LONDON, United Kingdom — BoF compiles the most important professional moves of the week.
Vanessa Friedman Joins The New York Times
Vanessa Friedman, the longtime fashion editor of The Financial Times, has joined The New York Times as fashion director and chief fashion critic. She will start at the newspaper next month, overseeing fashion reporting and coverage for both The New York Times and The International New York Times editions. Friedman will take on the dual roles left by Suzy Menkes, who announced last week that she is leaving The International New York Times (formerly The International Herald Tribune) for Condé Nast International, and Cathy Horyn, who left her position as fashion editor of The New York Times in January for personal reasons.
Peter Philips Appointed Creative & Image Director of Christian Dior Makeup
Peter Philips has been appointed creative and image director of Christian Dior makeup, effective immediately. Philips stepped down from his previous role as global creative director of Chanel cosmetics in 2013. Philips’ first “full-on creation” collection for Christian Dior will be released in Autumn 2015. “I am honoured by the responsibilities that are entrusted to me by Christian Dior makeup, whose values, savoir-faire and innovation I respect,” said Philips.
André Leon Talley Exits Numéro Russia
André Leon Talley has resigned from his post at Numéro Russia after one year, saying his resignation was “mutually agreed” by publisher Alexander Fedotov over the telephone on the morning of March 14. The fashion veteran added, “I am honoured to have had the exceptional opportunity to work with the publisher Alexander Fedotov and his team in the launch of this new fashion magazine in Russia. It was a very, very exciting project and I am so proud of my work with 12 issues.” Talley is also artistic director of online retailer Zappos.
Bruce Pask Named Men’s Fashion Director at Bergdorf Goodman
Bruce Pask, the menswear director of The New York Times’ T magazine since 2006, will take up a new role as men’s fashion director at famous New York department store Bergdorf Goodman in two weeks time. Pask will report directly to Linda Fargo, senior vice president of fashion office and store presentation. “I am thrilled to welcome Bruce Pask to Bergdorf Goodman as men’s fashion director. He has impeccable credentials in the men’s market. I am confident his leadership, taste level, and deep understanding and love of men’s luxury product will have a significant impact on our business,” Bergdorf Goodman’s president Joshua Schulman said in a statement.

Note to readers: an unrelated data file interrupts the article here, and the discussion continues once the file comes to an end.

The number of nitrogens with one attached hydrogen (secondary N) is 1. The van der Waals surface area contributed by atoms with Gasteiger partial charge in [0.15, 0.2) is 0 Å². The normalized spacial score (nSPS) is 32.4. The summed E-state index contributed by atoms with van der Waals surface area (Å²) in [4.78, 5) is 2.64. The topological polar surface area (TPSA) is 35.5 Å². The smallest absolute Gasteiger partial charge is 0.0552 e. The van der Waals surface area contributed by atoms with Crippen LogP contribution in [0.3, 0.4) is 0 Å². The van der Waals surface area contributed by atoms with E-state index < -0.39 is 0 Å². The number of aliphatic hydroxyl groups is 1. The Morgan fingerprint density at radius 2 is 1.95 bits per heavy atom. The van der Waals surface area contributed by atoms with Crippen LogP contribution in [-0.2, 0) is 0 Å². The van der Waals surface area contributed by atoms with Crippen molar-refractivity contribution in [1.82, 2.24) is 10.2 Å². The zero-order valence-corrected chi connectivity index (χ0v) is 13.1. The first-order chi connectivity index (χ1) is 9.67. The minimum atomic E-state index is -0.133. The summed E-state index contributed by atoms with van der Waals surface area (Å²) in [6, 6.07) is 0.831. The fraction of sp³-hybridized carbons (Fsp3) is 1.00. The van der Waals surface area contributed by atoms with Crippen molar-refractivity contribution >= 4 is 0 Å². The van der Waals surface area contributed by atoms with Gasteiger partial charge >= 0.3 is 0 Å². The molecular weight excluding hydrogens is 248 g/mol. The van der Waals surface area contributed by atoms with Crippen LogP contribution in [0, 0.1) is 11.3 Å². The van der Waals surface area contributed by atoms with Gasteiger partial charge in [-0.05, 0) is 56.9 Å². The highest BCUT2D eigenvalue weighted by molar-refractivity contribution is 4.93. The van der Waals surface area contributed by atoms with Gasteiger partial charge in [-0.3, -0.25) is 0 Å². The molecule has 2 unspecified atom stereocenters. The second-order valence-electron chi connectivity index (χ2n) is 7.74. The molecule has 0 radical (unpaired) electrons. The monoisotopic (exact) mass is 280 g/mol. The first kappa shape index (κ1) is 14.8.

Alessandra Carra Departs Emilio Pucci
Emilio Pucci’s chief executive will depart the LVMH brand at the end of this month. Carra told press she would not be drawn on her next appointment “out of loyalty” to Emilio Pucci, though this has not stifled speculation that the currently vacant position of chief executive at Roberto Cavalli may be a possible destination. Carra joined Emilio Pucci in 2011 and has overseen the brand’s retail expansion, which was intended “to accelerate growth that the brand would have had organically.” Laudomia Pucci, Emilio Pucci’s daughter and the brand’s image director, will act as chief executive until Carra’s successor is appointed.
Brendan Hoffman to Exit Bon-Ton
Brendan Hoffman, the chief executive and president of Milwaukee-based retailer Bon-Ton, announced that he would not renew his contract with the company in 2015, citing personal reasons. “I underestimated the toll [the role] would take on my family with the commuting, especially with my kids being the age they are. I am very focused on the business and what we need to accomplish. Because we are a public company, this needed to be disclosed when it did.” Bon-Ton’s portfolio includes 270 department stores in the United States’ Northeast, Midwest and Great Plains regions, operating under the Bon-Ton, Herberger’s, Boston Store, Elder-Beerman, Carson’s, Bergner’s and Younkers brands. The retailer has faced a challenging year in 2013, with net sales dropping from $2.92 billion to $2.77 billion and comparable-store sales decreasing by 4.2 percent.